Indian PM Narendra Modi on Friday made an unexpected sojourn to Pakistan in order to meet his Pakistani counterpart, Nawaz Sharif. This is the first time in more than a decade that an Indian premier has visited the rival nation.
In the carefully formulated and authored character of India-Pak diplomacy, this was as spontaneous as it can get and it can also be seen a significant shift and a sign that the icy relationship between the two neighboring countries is thawing.
The stopover was desired by PM Modi barely hours before he flew back home from Afghanistan and it provided a hope that stop-and-start negotiations amongst the two nuclear-armed neighbors might, at last, make progress after three wars and more than 66 years of enmity and bitterness.
When enquired what was talked about, the official informed “Nothing hugely substantial, only light talk, small talk. Both leaders talked a lot about previous Indian PM Atal Bihari Vajpayee.”
The main idea, they told, was to indicate that every meeting, even at the highest level, is not a summit and every meeting is not required to have an “outcome.” PM Modi intended to “demystify” this whole process. Sources informed this was also to undercut “pressure groups and hawks within, especially in the media, who raise the pitch on any meeting.”
Sources informed the ball was set rolling for a probable rendezvous in Lahore when PM Modi called Sharif from Kabul (Afghanistan) this morning to wish him on his birthday just moments before addressing the Afghan Parliament.
The PM Modi greeted Sharif on his birthday and then told he was flying over Pakistan. Sharif said he was in Lahore. Modi is said to have asked him, “Lahore main kya kar rahe hain?” (“What are you doing in Lahore?”) Nawaz replied his granddaughter’s marriage was on Saturday. Narendra Modi had been earlier invited by Sharif thrice, told Sharif “I will greet you in person.”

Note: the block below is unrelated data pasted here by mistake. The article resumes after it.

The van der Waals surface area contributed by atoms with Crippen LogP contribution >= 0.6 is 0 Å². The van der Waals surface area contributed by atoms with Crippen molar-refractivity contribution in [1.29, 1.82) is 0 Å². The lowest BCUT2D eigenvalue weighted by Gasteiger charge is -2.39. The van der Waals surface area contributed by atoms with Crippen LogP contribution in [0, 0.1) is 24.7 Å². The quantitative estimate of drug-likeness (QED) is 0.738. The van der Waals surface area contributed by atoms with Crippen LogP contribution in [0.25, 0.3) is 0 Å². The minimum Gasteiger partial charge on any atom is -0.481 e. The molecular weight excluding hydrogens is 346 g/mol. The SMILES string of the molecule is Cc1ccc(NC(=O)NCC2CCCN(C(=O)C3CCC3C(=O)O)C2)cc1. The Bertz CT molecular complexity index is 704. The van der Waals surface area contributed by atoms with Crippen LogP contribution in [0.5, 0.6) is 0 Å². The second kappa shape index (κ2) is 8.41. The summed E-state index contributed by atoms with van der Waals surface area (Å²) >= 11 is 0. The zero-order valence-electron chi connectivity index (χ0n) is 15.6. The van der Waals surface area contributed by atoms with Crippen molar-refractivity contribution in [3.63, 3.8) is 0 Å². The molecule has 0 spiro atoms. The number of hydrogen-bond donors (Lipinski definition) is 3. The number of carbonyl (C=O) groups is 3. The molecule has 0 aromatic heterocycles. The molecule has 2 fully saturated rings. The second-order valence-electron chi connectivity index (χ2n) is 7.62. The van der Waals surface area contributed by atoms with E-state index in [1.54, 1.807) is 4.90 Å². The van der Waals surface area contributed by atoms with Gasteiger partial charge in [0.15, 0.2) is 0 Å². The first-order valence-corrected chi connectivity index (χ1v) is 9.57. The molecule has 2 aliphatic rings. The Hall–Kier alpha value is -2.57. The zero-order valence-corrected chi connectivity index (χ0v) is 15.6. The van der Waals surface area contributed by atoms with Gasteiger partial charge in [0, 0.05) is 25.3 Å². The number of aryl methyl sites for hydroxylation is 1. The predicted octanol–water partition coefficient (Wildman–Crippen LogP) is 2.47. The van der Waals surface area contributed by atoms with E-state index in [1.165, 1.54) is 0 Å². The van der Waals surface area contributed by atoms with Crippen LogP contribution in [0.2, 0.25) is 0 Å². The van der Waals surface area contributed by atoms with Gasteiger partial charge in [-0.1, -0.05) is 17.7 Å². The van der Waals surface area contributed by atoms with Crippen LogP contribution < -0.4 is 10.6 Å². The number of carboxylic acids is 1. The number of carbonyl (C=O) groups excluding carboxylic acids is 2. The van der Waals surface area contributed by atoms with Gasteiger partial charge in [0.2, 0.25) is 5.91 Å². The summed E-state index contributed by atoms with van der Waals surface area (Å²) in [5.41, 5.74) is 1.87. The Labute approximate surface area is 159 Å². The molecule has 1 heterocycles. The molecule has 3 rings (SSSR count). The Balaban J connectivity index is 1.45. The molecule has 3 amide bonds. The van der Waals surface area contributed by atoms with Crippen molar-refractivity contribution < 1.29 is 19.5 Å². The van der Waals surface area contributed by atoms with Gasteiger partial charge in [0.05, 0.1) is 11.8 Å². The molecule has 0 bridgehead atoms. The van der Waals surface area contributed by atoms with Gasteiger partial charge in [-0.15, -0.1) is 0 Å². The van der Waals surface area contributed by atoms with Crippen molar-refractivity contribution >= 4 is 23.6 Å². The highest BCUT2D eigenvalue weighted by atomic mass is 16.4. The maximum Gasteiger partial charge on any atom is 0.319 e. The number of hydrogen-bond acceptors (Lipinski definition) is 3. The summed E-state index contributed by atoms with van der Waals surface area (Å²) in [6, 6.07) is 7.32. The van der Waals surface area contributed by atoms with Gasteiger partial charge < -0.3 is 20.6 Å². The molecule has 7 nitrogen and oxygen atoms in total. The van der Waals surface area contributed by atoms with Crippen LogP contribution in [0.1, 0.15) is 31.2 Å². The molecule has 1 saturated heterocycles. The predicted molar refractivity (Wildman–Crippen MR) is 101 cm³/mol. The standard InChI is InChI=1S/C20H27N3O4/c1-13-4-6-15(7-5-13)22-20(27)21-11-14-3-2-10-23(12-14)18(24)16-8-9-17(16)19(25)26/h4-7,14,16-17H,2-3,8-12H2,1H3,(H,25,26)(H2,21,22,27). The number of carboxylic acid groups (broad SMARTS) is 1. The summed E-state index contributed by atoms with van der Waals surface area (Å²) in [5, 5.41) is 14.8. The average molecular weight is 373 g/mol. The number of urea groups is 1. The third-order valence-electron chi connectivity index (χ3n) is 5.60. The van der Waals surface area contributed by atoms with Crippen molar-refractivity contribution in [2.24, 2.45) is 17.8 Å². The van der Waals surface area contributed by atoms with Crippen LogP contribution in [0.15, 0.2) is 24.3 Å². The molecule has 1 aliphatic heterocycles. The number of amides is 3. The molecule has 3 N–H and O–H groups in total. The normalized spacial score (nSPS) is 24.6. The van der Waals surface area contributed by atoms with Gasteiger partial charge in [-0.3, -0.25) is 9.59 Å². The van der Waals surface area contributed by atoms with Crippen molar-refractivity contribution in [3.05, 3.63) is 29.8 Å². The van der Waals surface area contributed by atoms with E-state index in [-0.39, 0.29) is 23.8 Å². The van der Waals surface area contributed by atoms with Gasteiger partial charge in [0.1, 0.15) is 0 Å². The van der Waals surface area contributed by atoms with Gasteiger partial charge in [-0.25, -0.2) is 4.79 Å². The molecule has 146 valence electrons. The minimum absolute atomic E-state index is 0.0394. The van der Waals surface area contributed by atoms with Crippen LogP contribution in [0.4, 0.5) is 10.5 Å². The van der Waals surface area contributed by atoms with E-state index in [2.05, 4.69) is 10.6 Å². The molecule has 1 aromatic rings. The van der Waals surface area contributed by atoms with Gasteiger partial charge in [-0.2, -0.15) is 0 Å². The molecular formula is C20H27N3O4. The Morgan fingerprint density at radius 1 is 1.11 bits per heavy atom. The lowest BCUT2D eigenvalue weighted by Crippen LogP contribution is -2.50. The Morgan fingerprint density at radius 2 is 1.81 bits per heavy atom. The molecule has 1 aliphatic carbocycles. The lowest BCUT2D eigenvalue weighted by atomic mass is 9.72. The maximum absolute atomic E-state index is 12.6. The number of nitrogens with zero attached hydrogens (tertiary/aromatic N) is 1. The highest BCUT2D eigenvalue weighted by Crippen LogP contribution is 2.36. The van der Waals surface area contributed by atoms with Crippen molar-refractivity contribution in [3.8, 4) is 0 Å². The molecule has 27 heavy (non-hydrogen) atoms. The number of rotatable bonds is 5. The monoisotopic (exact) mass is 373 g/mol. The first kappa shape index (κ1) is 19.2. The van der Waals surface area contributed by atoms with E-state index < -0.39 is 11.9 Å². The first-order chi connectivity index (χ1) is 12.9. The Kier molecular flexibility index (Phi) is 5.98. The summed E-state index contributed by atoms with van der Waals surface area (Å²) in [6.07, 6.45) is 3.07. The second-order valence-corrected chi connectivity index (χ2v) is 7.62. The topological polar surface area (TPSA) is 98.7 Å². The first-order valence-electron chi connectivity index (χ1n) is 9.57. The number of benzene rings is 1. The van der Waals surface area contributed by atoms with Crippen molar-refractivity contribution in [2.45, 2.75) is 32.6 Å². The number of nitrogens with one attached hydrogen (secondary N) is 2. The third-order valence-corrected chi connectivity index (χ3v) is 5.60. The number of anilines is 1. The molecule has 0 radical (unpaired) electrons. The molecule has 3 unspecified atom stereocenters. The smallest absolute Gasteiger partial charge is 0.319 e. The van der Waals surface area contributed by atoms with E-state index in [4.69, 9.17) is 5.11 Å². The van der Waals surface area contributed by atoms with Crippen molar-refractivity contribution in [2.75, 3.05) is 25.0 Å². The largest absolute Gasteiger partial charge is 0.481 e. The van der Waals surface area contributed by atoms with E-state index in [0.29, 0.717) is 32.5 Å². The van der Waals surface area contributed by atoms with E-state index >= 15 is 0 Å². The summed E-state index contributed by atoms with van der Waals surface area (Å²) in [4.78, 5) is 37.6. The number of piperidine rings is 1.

The call was ended without any confirmation but in the next few hours, the meeting was made possible, with last-minute visas-on-arrival for the Indian delegation, including Foreign Secretary S Jaishankar and NSA Ajit Doval. Modi called and apprised his External Affairs Minister Sushma Swaraj of his plans. Indian High Commissioner in Islamabad T C A Raghavan who was on leave in a chartered flight from Islamabad and joined the PM’s team at Sharif’s residence.
Sharif embraced Modi after Indian PM landed at the airport in the eastern city of Lahore and the two left by helicopter for Sharif’s nearby Raiwind family estate.
A Pakistani foreign ministry official who was at the meeting said Sharif said to Modi “So, you have finally come.” “Yes, absolutely. I am here,” Modi replied, the official added.
Pakistan’s top consul, Foreign Secretary Aizaz Chaudhry, informed the reporters “Among the decisions taken was that ties between the two countries would be strengthened and also people-to-people contact would be strengthened so that the atmosphere can be created in which the peace process can move forward.”
The next move will be for the two nations’ foreign secretaries to meet in the middle of January, he further added.
PM Narendra Modi was coming back from his trip to Russia. He stopped in Kabul on Friday, where he inaugurated a new parliament complex built with Indian help.
An aide to PM Modi said the Pakistan visit was an impromptu arrangement by the Indian prime minister and his National Security Adviser Ajit Doval, and that it can’t be seen as a sudden deviation in India’s stand. “But yes, it’s a clear signal that active engagement can be done at a quick pace,” the aide said, denying to be identified.